Colloquium on Rheo-NMR
What: Colloquium on Rheo-NMR
When: August 18th, 2017 (following ICMRM 2017)
Where: Halifax, Nova Scotia, Canada
We are excited to announce the 2017 Colloquium on Rheo-NMR. This meeting will take place on Friday the 18th of August, immediately following the International Conference on Magnetic Resonance Microscopy (ICMRM), in Halifax, Nova Scotia, Canada. Accommodation is available through the Dalhousie University residence system. The window for ICMRM 2017 booking has now been extended by one day to accommodate those attending the satellite meeting. See the Accommodation tab on the ICMRM 2017 website.
Book of Abstracts
Download Schedule and Book of Rheo-NMR Abstracts here.
This one day event will be offered free of charge and will focus on magnetic resonance techniques used to study materials under flow and deformation, including (but not limited to):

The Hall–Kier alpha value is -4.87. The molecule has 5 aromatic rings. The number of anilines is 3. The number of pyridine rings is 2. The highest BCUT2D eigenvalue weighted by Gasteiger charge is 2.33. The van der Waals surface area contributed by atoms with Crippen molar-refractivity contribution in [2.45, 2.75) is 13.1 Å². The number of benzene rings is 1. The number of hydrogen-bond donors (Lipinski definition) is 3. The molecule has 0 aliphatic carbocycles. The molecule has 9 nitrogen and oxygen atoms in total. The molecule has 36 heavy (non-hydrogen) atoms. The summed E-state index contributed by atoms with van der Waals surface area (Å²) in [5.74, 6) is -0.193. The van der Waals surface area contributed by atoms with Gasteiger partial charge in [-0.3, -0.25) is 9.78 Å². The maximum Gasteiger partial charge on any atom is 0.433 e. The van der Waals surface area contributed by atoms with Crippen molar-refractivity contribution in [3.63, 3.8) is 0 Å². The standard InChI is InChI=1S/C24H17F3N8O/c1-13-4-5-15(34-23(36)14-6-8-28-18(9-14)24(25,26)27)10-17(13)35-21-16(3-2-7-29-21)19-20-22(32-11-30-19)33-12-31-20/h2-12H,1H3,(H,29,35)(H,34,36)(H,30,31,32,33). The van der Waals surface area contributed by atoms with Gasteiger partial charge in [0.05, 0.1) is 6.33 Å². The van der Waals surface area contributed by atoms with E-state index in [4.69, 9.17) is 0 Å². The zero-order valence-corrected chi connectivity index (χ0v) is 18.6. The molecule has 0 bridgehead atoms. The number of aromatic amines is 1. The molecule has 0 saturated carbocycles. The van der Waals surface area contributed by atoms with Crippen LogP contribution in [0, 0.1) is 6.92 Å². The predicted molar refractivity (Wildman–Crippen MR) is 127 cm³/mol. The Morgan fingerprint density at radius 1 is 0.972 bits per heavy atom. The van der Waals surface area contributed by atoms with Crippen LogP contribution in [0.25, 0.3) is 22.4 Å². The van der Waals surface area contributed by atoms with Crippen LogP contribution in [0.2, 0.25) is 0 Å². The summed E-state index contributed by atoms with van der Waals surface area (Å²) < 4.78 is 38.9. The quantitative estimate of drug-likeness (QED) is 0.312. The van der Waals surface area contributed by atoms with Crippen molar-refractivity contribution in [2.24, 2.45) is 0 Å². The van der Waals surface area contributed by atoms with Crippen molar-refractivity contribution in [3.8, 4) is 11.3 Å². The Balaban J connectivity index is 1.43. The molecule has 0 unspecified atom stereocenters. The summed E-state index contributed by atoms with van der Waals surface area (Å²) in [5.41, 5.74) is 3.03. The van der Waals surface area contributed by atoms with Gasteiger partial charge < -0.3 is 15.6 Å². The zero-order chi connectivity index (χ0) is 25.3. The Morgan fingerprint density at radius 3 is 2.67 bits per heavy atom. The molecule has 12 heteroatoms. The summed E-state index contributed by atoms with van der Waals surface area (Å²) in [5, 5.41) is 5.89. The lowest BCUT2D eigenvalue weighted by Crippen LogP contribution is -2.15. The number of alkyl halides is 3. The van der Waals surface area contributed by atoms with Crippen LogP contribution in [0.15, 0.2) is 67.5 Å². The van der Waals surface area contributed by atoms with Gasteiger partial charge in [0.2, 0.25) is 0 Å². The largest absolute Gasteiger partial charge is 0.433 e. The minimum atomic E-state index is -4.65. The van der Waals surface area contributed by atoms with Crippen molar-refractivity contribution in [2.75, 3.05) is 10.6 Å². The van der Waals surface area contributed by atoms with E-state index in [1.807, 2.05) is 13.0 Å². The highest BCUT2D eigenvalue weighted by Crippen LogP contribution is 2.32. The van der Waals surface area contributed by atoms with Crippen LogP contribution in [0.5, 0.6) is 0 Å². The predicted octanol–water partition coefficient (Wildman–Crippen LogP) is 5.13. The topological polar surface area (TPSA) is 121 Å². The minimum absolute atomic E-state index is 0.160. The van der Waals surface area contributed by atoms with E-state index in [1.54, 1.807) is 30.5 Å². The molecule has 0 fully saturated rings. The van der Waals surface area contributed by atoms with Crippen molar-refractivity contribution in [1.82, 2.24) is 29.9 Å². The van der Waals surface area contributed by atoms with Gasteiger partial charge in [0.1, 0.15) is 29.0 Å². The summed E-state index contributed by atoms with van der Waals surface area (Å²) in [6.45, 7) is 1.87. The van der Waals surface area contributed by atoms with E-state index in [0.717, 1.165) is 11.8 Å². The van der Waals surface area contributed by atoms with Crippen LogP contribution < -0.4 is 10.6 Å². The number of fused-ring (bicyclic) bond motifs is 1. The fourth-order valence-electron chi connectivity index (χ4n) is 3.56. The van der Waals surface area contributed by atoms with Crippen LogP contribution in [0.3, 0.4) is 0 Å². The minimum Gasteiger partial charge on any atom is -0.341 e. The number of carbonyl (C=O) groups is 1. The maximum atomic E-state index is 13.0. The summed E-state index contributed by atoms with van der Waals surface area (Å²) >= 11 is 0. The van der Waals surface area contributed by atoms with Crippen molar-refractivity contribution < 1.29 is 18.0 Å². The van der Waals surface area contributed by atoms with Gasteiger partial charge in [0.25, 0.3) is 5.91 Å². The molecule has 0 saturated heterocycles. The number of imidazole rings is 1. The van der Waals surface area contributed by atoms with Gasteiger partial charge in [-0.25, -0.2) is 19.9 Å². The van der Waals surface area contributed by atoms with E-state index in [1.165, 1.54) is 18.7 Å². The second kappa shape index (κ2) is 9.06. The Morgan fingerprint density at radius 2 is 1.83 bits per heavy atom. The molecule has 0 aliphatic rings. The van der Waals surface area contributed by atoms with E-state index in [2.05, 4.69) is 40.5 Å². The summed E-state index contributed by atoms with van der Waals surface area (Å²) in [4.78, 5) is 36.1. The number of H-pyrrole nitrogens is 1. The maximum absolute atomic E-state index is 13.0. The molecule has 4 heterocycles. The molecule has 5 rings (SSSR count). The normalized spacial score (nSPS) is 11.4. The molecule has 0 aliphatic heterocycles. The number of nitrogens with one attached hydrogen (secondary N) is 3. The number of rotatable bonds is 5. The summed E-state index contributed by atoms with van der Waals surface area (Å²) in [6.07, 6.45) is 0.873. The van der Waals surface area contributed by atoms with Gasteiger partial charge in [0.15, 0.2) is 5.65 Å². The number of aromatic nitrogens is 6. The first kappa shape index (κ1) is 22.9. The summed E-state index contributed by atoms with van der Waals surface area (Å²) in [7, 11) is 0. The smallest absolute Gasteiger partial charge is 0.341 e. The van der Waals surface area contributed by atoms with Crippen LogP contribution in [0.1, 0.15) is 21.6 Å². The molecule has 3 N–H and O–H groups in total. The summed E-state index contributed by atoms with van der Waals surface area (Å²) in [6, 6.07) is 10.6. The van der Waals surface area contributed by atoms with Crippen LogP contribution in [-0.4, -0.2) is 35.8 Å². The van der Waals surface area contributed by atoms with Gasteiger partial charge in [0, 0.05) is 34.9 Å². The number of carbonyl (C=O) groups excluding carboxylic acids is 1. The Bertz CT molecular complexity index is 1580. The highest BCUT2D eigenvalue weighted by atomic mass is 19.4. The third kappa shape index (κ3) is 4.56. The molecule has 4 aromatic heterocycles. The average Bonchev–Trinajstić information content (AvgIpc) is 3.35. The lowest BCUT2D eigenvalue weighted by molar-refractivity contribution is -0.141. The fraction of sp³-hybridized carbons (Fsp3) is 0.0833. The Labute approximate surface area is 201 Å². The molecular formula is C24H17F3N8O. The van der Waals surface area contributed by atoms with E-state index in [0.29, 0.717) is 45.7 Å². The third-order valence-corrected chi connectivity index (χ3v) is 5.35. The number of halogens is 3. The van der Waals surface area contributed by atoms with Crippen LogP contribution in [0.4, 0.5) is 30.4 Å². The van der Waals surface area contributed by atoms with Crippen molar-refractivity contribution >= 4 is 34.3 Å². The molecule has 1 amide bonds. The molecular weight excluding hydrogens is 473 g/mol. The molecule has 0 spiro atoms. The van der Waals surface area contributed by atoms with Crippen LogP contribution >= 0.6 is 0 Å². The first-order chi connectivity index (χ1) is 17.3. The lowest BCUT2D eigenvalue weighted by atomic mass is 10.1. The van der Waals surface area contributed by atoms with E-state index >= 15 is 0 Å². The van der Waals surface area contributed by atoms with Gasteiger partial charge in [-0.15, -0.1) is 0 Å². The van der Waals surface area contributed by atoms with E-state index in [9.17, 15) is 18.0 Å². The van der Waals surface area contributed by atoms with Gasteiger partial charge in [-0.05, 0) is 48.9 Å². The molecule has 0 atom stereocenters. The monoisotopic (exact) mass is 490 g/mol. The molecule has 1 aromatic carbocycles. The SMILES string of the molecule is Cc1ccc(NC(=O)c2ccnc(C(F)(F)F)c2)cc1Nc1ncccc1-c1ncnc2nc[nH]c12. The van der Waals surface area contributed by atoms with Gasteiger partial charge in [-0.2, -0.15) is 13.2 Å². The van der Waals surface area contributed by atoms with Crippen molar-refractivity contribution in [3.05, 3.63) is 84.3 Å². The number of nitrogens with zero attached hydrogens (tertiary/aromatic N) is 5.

- High and low field NMR/MRI hardware
- NMR methodology (spectroscopy, velocimetry, etc.)
- Rheometry techniques and experimental design
- Applications and case studies
To register or submit an abstract, please contact either Tim Brox (firstname.lastname@example.org) or Petrik Galvosas (email@example.com).
The 2017 Colloquium on Rheo-NMR is made possible by the generous support of Victoria University of Wellington, the ICMRM 2017 and Bruker Biospin GmbH.
The flyer can be downloaded here
Professor Dr. Claudia Schmidt
Claudia Schmidt's research group focuses on using NMR methods to investigate nano- and microstructured surfactant systems, liquid crystals, and polymers.
Professor Joseph Seymour
Montana State University
Joseph Seymour and colleagues use magnetic resonance microscopy to study transport phenomena and the dynamic behaviour of soft materials such as glass and gel transitions.
Assistant Professor Simon Rogers
University of Illinois
The soft matter research group of Simon Rogers at the University of Illinois uses a variety of experimental and computational tools to understand and model advanced colloidal, polymeric, and self-assembled materials for biomedical, energy, and environment applications.